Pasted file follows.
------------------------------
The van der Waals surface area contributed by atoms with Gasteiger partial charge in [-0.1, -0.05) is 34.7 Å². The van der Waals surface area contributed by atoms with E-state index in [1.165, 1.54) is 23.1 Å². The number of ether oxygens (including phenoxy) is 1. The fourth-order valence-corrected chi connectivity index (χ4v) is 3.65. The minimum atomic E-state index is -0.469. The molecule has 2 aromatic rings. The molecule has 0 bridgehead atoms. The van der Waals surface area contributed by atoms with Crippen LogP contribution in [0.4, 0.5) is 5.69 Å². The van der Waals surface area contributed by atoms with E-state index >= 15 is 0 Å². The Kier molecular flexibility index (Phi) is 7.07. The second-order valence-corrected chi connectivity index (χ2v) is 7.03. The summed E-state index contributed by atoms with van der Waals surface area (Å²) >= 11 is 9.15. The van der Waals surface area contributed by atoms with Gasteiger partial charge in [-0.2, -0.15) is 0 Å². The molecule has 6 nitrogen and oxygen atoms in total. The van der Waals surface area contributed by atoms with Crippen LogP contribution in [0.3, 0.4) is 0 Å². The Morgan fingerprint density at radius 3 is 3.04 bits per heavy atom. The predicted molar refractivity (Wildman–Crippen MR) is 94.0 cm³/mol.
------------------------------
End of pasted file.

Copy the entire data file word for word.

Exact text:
The van der Waals surface area contributed by atoms with Gasteiger partial charge in [-0.1, -0.05) is 34.7 Å². The van der Waals surface area contributed by atoms with E-state index in [1.165, 1.54) is 23.1 Å². The number of ether oxygens (including phenoxy) is 1. The fourth-order valence-corrected chi connectivity index (χ4v) is 3.65. The minimum atomic E-state index is -0.469. The molecule has 2 aromatic rings. The molecule has 0 bridgehead atoms. The van der Waals surface area contributed by atoms with Crippen LogP contribution in [0.4, 0.5) is 5.69 Å². The van der Waals surface area contributed by atoms with E-state index >= 15 is 0 Å². The Kier molecular flexibility index (Phi) is 7.07. The second-order valence-corrected chi connectivity index (χ2v) is 7.03. The summed E-state index contributed by atoms with van der Waals surface area (Å²) >= 11 is 9.15. The van der Waals surface area contributed by atoms with Gasteiger partial charge in [-0.2, -0.15) is 0 Å². The molecule has 6 nitrogen and oxygen atoms in total. The van der Waals surface area contributed by atoms with Crippen LogP contribution in [0.3, 0.4) is 0 Å². The Morgan fingerprint density at radius 3 is 3.04 bits per heavy atom. The predicted molar refractivity (Wildman–Crippen MR) is 94.0 cm³/mol.